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Orange County

They Earned Their Diplomas; She Didn't Deserve Her Fate

Honors: A Cal State Fullerton grad will also accept a degree for a sister who died in March. 2002 class is the university's largest.

June 02, 2002|DAVID HALDANE | TIMES STAFF WRITER

When Chris Holloway walks down the aisle for commencement exercises at Cal State Fullerton today, he'll be walking for two.

Holloway, 22, who has earned a bachelor's degree in psychology, also will pick up a diploma for his sister, Kim Holloway, who died three months ago at age 27.

"It's bittersweet," Holloway said about the graduation ceremony.

University officials decided to award Kim Holloway a degree posthumously after learning of the sudden death of the English major and aspiring writer, who was on track to graduate magna cum laude.

"Graduation," Holloway said, "is something she really looked forward to and wanted so badly to do.... I'm very happy that she's going to be honored for her work, but I'd rather have her here."

The brother and sister--he in body, she in spirit--are among the 7,900 members of the Class of 2002, the largest graduating class in Cal State Fullerton's history.

The size of the graduating class led university officials to spread the ceremony out over the weekend, with half graduating Saturday and the rest today.

And of course, two ceremonies means two commencement speakers.

On Saturday, Rep. Loretta Sanchez (D-Garden Grove) spoke. Today's graduates will hear from Rep. Edward R. Royce (R-Fullerton).

"You have made it," Sanchez told cheering graduates. "This is what you've been working for. I look at you and remember my first day in Congress--there is nothing better than having passion and commitment in what you do."

For Kim Holloway, the passion burned bright.

Born and reared in nearby La Puente, Holloway was an honor student at William Workman High School, where she also played soccer, ran track, loved literature and was involved in broadcast journalism.

After attending Mount San Antonio College in Walnut for two years, she dropped out to work full time at Disneyland.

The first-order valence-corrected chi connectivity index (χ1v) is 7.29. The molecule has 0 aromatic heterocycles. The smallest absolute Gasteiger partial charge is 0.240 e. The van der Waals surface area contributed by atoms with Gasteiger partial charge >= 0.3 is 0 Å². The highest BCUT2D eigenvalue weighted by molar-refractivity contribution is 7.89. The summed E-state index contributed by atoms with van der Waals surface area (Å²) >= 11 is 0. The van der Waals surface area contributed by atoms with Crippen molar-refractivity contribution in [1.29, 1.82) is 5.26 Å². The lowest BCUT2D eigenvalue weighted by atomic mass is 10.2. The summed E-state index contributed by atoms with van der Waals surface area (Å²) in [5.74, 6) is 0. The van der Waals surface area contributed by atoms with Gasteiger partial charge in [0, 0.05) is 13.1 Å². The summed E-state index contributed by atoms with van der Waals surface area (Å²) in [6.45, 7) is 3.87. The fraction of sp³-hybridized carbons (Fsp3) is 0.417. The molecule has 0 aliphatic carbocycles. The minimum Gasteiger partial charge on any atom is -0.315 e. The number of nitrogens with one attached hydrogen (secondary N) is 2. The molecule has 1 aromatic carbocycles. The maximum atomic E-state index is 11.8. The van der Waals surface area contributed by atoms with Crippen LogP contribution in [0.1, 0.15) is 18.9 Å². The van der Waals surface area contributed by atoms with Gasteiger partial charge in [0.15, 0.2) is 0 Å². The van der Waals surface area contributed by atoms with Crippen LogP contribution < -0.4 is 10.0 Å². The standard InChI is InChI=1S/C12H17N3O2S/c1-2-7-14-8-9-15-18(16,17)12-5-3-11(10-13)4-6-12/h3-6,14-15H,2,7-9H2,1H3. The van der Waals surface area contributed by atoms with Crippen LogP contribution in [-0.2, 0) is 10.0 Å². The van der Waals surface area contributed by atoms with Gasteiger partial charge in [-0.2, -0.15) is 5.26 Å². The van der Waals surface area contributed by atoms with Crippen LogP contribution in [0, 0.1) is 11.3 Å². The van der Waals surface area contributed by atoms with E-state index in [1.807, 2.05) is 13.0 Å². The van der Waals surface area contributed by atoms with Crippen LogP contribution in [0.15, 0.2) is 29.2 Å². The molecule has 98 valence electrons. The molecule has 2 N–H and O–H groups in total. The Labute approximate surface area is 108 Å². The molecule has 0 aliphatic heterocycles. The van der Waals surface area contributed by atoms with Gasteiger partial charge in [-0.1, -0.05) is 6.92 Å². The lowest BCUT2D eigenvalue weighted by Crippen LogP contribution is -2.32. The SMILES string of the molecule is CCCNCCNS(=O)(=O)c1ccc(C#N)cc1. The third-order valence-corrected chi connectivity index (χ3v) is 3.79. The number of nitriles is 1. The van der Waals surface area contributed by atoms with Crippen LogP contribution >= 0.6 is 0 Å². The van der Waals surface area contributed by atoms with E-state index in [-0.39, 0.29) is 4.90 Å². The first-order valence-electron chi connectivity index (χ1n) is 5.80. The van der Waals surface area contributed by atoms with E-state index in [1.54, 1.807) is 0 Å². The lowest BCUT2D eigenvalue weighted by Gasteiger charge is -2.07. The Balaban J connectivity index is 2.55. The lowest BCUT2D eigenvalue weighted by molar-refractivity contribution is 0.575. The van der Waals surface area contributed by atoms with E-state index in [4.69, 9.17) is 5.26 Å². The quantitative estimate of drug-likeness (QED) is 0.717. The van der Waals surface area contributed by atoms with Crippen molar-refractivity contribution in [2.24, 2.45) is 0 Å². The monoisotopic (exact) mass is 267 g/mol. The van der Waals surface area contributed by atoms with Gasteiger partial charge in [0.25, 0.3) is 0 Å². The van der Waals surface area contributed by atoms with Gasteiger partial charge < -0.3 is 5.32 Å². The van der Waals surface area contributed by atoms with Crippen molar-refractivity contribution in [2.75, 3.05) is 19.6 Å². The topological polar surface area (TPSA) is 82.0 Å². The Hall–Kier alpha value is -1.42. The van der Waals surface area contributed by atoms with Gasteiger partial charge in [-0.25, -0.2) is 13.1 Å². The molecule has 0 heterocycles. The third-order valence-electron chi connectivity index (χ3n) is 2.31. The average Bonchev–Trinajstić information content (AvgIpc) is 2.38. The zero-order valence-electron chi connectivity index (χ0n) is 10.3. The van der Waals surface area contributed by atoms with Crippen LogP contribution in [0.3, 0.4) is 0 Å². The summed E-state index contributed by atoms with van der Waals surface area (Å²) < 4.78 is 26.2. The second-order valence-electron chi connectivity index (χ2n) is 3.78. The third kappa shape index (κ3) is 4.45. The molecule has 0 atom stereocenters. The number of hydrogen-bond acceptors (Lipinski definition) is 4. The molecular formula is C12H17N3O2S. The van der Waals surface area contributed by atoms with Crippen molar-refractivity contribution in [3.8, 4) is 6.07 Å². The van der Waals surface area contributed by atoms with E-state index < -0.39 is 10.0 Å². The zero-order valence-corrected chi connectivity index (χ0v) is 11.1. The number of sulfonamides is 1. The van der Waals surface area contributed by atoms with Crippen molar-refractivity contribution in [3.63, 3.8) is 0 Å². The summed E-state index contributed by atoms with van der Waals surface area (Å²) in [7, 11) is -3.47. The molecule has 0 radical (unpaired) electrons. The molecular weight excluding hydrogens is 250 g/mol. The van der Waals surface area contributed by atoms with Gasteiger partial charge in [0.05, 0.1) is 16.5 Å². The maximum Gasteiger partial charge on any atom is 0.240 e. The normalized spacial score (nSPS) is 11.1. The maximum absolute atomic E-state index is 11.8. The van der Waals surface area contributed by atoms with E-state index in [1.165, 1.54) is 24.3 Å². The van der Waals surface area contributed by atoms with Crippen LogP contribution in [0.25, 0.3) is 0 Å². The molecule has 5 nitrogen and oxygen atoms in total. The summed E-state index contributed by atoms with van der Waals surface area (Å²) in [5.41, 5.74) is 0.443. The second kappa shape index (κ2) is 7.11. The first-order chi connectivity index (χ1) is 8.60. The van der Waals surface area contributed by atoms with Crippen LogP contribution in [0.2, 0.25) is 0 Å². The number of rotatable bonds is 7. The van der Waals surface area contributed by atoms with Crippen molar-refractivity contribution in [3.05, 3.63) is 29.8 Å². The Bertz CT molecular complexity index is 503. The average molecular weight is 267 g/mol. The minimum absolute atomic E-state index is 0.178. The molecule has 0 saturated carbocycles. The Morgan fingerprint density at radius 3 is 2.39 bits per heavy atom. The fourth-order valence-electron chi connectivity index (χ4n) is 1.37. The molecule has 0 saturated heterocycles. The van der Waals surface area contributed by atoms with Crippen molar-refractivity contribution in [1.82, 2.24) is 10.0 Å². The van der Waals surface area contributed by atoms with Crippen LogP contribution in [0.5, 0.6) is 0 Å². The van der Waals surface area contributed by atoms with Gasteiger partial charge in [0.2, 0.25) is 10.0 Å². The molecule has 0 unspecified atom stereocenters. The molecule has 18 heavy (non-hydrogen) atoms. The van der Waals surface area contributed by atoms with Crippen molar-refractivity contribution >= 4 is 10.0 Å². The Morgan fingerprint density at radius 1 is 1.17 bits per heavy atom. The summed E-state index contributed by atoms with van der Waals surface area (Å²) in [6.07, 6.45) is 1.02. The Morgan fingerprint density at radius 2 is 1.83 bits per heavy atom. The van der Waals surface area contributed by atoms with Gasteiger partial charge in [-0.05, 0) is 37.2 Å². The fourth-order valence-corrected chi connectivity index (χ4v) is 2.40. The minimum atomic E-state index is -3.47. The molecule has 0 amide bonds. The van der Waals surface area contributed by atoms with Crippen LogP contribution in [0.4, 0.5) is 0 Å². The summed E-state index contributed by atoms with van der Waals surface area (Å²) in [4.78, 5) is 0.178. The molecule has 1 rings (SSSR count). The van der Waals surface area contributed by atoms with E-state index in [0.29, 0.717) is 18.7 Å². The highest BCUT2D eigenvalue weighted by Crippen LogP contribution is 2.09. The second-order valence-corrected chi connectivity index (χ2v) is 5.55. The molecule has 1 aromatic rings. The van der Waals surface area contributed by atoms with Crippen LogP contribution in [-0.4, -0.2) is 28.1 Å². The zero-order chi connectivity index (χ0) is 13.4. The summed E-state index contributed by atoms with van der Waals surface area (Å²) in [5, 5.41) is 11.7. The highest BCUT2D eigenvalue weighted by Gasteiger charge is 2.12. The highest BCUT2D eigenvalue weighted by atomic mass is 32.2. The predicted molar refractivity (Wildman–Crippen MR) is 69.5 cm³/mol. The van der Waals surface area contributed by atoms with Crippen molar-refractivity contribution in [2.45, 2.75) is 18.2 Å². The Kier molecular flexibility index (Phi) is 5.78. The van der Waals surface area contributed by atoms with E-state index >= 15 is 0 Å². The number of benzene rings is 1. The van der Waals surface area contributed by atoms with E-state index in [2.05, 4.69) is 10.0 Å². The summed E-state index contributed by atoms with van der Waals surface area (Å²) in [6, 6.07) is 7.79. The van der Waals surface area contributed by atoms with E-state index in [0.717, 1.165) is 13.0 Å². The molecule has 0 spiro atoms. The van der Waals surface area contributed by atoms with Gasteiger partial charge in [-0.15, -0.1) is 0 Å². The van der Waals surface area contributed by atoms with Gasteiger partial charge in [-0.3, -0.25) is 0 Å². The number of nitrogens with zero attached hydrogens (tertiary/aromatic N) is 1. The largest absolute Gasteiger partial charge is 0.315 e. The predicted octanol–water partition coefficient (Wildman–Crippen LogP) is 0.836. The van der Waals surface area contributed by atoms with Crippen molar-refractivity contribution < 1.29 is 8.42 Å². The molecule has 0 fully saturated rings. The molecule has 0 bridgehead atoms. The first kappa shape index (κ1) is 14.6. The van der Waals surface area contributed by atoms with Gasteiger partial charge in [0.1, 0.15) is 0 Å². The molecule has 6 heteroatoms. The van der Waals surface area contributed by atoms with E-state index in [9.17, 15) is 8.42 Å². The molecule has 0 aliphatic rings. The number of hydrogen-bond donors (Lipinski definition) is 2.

Then in 2000, she decided to resume her education and enrolled at Cal State Fullerton, majoring in English.

"She loved writing poetry," recalled her father, Daniel Holloway, 54.

"It's always difficult to work full time and go to school, but she liked it and was looking forward to graduating and achieving one of her life's goals."

One morning early in March, she awoke with a pain in her side, her father said. She went to a doctor, who sent her home suggesting that she take Tylenol.

Thirty-six hours later she was dead, the father said, the apparent victim of a blood infection caused by a kidney stone.

"We were devastated," the father recalled. "It was all like a movie--I wasn't even really there."

Today's ceremony is important, he says, because "it sort of validates where she wanted to go in her life."

Others saw Saturday's commencement as a launching point.

Janea Butler, 24, hopes to use her new degree in child and adolescent studies to teach elementary school or open her own child care center. "It's been a long time coming," Butler said.

In some ways, her degree is a continuation of a family's drive to improve its life. Butler's mother, Carrie, 52, four years ago became the first of 10 siblings--the children of high school dropouts in Mississippi--to earn a college degree.

"She was my inspiration," Butler said. "There were lots of mountains and valleys, but now I can see the sunlight."

Shakiba Fimbres, 23, a child and adolescent studies major, is the first member of her family to graduate from college.

She said she was looking forward to some serious post-commencement celebrating.

"I'm excited," she said. "We're partying up tonight."

Said theater arts major Sarah Perea, 27: "I feel ecstatic. "I'm very proud."

Perea has set her goals.

"I want to act," she said. "I'm moving to Hollywood."

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